This particular rule, this “Way of Love” has seven practices – seven points or areas – and each one is important, and each goes back to the earliest days of the Church and has been used for centuries. Here in brief are the seven practices in the “Way of Love”:
- Turn: Pause, listen and choose to follow Jesus.
- Learn: Reflect daily on scripture, especially the life and teachings of Jesus.
- Pray: Spend time with God in prayer every day.
- Worship: Gather in community for worship every week.
- Bless: Share one’s faith and find ways to serve other people.
- Go: Move beyond one’s comfort to witness to the love of God with words and actions.
- Rest: Dedicate time for restoration and wholeness.
As I said, these are not new; they are what the Church has always known, and they are just as powerful today as they have ever been, and yet how far have we drifted or wandered away from them, or done some parts and not others, or depended on someone else to maintain our connection to God for us, or just need to be refreshed and revived in our life with God. There are resources for this Way of Love up on the Episcopal Church website and print resources will be available soon. In very short run, there is a small flyer with the basic information about this Rule of Life on the table in the Narthex; please take one home with you. I would also urge you to listen to Bishop Curry’s sermon introduced and launched this Rule of Life; I sent you the link in the Daily Prayer e-mail yesterday. And in case you were wondering, if you have been following along and praying the parish Daily Prayers for the last few months, you have already been working on the Pray aspect of the Way of Love.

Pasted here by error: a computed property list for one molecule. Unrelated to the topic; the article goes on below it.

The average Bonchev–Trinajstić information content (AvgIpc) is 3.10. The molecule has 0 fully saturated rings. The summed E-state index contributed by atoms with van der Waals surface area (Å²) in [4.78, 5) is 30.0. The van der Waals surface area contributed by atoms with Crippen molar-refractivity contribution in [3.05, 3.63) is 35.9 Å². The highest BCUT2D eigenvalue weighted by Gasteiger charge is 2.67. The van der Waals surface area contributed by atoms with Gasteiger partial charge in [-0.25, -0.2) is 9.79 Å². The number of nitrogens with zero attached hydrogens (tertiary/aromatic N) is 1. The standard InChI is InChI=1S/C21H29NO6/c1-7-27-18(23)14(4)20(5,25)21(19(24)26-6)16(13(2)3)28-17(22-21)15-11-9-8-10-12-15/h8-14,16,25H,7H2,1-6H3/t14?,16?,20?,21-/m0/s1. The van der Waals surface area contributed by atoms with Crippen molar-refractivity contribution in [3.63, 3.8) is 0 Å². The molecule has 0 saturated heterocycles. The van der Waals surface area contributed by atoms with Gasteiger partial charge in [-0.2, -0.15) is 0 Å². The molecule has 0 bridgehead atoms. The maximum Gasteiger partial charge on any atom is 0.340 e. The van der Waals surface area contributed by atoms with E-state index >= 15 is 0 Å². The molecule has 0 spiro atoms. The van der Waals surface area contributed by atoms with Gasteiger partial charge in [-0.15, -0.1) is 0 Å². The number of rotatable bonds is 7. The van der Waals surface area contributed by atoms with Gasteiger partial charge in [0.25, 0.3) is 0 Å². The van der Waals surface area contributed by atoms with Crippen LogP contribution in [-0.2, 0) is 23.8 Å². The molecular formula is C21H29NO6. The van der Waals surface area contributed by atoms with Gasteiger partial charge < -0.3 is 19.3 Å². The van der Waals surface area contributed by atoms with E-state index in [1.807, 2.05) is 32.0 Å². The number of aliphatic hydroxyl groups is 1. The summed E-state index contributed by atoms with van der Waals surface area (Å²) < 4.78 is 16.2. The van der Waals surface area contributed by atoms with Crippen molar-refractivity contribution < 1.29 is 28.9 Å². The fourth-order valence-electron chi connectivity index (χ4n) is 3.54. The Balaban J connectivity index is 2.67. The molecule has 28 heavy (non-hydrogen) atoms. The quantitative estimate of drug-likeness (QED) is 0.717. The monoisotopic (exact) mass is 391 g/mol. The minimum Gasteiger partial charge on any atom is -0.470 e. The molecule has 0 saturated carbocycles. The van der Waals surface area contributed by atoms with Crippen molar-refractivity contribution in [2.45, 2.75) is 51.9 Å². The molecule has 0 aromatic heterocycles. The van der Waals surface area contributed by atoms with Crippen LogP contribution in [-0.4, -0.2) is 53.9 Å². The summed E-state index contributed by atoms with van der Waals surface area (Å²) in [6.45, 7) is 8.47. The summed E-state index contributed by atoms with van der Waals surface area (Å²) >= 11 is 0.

Fred Rogers knew about the Way of Love, the Way of God’s love – it’s what he taught, and played, and sang about with the children of America. The Way of Love is the basic building blocks, the primary formation for service in the Jesus Movement. The Way of Love will always send us in generous, open, even sacrificial love for others. And God goes before us and prepares the way for us – always.
Let us pray.
Go forth for God; go to the world in peace
be of good courage, armed with heavenly grace,
in God’s good Spirit daily to increase,
till in his kingdom we behold his face.
Go forth for God; go to the world in love;
Strengthen the faint, give courage to the weak;
Help the afflicted; richly from above
His love supplies the power and grace we seek.
~ Hymn 347, J.R. Pearcy
Victoria Geer McGrath
All Saints’ Church, Millington, NJ
Seventh Sunday after Pentecost
July 8, 2018